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As published by Lacombe Online

Written by: Kalisha Mendonsa, March 6, 2020 

Earlier this week, employers and employees came together to recognize, define and encourage diversity and inclusion in workplaces.

The Workplace Inclusion Forum was organized by the Local Immigrant Partnership of Red Deer, which works to develop safe and inclusive community policies for under-represented groups.

Program Coordinator for Red Deer LIP Ezgi Sariglou said this event is part of a larger project the partnership is working on, which is to develop a charter to address the needs of those marginalized groups.

“We’re going to be developing 20 commitments that are going to address the workplace needs of under-represented populations. Employers will commit to a number of those recommendations, depending on their capacity,” Sariglou explained, saying that RDLIP will support the organizations throughout the company’s implementation of the new policies. 

Sariglou explained that support will be in the form of tools, resources, and connections to help create more inclusive, diverse, and thoughtful workplaces. 

“This event is part of that effort, to give them the tools and help them remove barriers while creating and maintaining diverse and inclusive workplaces,” they said. 

LIP has identified various groups of under-represented people that include newcomers, Indigenous people, LGBTQ2s+, people over 50, those with mental health concerns and persons with disabilities. 

Sariglou explained that sometimes employers have unconscious biases that keep them from hiring or actively including people in these groups. 

“To me, inclusion comes when you have a diverse workplace and look to make sure everyone feels respected, and that their needs are being met,” they said. 

“Equality is very different than inclusion, I think, because we all have different needs.”

They continued, saying that inclusivity means ensuring that those diverse people are represented and that they feel safe in expressing their needs and that employers will work to address the needs expressed. 

Red Deer’s Local Immigrant Partnership is one of 77 adjoining organizations across Canada. Rather than providing direct settlement services to immigrants, the partnerships look at institutions, community organizations and community members to identify underlying issues immigrant people experience.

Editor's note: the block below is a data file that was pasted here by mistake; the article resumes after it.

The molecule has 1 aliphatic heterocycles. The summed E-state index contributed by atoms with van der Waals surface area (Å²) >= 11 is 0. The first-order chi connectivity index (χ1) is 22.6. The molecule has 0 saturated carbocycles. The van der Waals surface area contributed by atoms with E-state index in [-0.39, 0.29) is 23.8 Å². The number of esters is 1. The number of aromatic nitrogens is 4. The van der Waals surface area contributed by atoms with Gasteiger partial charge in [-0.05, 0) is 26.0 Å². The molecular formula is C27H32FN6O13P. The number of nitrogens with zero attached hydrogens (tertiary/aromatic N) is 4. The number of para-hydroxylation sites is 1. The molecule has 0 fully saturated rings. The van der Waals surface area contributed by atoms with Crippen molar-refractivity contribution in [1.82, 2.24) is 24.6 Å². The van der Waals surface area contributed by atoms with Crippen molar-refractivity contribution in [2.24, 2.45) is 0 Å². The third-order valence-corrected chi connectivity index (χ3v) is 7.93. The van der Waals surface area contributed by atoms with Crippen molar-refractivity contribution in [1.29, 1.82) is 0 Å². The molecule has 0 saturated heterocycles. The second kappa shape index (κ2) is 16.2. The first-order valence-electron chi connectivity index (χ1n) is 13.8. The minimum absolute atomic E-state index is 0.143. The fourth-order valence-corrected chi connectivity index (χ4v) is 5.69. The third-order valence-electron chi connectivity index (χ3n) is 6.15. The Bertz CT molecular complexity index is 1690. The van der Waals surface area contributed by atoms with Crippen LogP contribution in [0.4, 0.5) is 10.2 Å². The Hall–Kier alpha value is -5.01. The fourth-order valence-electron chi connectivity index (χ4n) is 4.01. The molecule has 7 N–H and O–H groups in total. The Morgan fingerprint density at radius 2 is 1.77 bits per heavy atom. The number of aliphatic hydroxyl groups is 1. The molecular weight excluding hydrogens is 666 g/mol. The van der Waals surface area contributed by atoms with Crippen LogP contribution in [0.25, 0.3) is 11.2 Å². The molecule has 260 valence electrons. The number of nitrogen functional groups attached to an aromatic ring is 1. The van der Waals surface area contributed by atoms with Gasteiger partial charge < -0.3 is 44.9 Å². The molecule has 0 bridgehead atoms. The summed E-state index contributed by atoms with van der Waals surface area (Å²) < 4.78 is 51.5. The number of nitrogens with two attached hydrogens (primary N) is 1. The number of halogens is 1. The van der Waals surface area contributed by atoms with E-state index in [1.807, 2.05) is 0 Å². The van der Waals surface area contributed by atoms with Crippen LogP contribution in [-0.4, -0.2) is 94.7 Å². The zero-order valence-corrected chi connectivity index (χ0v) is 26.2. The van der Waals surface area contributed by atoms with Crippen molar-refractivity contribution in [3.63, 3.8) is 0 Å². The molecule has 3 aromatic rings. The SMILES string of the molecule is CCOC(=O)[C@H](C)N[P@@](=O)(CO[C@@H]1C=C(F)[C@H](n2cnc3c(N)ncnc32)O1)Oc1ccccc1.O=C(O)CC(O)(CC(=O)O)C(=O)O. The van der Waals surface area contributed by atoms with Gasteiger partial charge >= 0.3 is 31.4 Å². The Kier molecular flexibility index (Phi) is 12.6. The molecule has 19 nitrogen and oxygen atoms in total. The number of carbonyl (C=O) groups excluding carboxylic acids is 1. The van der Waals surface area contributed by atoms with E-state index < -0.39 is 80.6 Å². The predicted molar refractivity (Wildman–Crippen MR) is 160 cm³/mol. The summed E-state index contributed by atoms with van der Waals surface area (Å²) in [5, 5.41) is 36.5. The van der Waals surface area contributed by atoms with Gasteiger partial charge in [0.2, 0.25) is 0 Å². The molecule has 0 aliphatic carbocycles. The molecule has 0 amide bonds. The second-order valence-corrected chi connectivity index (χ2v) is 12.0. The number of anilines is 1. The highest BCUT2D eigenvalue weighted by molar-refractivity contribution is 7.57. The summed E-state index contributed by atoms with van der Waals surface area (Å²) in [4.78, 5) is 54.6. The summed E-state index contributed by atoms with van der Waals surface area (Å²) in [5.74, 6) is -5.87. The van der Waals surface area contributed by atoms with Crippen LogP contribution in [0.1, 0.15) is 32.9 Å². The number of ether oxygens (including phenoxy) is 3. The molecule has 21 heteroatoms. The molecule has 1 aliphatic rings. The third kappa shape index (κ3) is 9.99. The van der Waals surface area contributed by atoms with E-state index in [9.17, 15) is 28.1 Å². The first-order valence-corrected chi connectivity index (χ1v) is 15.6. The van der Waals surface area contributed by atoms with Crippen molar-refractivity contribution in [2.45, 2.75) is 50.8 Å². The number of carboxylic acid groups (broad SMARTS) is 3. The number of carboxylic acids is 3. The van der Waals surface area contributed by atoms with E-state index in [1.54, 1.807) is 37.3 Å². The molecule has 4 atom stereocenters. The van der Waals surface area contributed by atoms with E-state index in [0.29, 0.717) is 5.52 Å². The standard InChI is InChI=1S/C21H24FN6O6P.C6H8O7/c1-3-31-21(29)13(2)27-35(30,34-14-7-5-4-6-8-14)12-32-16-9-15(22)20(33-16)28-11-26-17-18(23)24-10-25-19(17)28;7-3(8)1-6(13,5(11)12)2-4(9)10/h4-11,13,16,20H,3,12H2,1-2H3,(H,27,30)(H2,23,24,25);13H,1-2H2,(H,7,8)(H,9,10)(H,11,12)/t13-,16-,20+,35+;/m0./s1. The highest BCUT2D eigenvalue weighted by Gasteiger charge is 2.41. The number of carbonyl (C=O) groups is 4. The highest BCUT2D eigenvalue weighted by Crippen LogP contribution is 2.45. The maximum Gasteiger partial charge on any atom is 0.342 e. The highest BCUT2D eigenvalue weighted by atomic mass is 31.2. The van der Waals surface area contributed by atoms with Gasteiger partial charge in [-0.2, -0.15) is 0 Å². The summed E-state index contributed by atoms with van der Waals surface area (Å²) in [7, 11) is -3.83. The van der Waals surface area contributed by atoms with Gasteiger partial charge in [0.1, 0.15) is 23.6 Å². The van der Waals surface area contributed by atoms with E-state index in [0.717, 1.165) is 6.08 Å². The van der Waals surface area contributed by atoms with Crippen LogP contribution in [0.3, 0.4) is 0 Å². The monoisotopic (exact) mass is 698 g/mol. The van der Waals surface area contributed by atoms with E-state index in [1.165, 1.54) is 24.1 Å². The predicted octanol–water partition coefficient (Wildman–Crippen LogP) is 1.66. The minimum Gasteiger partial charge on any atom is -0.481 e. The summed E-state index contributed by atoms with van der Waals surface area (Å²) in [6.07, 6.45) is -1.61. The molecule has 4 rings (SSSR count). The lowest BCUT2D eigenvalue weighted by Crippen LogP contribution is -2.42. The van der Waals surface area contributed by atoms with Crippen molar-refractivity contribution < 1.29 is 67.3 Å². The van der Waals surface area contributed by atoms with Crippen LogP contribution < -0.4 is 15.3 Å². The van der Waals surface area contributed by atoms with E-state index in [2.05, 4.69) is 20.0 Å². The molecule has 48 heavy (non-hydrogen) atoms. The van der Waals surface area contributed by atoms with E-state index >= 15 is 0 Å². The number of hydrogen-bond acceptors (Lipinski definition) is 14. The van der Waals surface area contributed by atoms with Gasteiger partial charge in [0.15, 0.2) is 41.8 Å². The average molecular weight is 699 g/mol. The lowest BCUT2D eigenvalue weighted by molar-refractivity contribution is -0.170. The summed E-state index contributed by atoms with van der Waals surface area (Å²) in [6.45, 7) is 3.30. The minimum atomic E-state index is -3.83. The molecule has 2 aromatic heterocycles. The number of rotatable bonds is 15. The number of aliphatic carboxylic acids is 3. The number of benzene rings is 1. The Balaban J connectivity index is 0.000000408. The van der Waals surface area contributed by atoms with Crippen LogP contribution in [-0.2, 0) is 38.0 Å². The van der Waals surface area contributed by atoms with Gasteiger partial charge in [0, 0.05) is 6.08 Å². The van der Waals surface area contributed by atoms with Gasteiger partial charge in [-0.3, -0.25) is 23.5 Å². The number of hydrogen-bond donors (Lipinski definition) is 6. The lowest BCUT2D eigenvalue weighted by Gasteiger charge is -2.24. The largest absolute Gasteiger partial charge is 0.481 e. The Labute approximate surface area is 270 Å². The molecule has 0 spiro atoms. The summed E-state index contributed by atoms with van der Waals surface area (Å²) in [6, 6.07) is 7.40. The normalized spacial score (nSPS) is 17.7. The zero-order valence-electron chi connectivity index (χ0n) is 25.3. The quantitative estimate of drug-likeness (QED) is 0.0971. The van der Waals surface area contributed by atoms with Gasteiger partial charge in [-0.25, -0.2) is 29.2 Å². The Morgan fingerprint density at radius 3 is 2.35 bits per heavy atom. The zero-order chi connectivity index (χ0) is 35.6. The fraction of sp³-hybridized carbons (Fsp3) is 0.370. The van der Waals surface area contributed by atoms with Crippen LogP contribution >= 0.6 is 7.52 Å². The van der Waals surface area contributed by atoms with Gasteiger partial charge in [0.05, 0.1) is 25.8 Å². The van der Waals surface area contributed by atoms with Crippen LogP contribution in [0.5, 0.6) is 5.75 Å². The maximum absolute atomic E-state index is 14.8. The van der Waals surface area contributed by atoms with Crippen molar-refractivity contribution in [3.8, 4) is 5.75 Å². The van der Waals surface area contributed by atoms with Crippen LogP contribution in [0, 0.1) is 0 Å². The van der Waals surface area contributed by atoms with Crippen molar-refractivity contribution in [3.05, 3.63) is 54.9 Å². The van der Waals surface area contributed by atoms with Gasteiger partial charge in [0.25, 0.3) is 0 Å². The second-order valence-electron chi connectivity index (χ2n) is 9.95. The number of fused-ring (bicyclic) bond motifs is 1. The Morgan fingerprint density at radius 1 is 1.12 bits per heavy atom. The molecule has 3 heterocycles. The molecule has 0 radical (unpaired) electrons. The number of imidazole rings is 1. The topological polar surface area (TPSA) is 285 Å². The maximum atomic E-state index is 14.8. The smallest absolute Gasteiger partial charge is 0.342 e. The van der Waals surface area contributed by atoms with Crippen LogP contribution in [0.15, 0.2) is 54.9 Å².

“Research is a big part of what we do to figure out what the gaps are. Once we identify that, we build a strategic plan with the people around our table – that’s why it’s a partnership. The issues are very complex,” Sariglou said, continuing, “We have multiple sectors sitting with us at the table, and the decision-making mechanism is also together and we implement together, as well.”

There are three main areas of focus for the partnership to address: workplace inclusion, community inclusion and engagement and the health care needs of immigrant people. 

To explain what the health issue entails, Sariglou said, “There are specific needs for immigrants and it’s not always addressed in the most culturally aware way by service providers, so we’re trying to get that to our service providers and have them consider what it means to be culturally aware as they provide their services.”

They explained that recently, a woman had sought psychiatric support and care from a hospital centre, but they were asked to remove their headscarf in order to stay at the facility.

“She couldn’t wear it while she was staying there. So those service providers did not understand the meaning and importance of it for that woman, while she’s already suffering from mental health issues. The fact that she can’t fulfill what she believes in is an added mental stress for her. That’s a disconnect between culturally aware services or not,” Sariglou explained. 

They added that the local partnership is always looking to broaden their alliance membership and people who would like to be involved through an organization, employer or personal level can contact the RDLIP at their website, rdlip.ca. 

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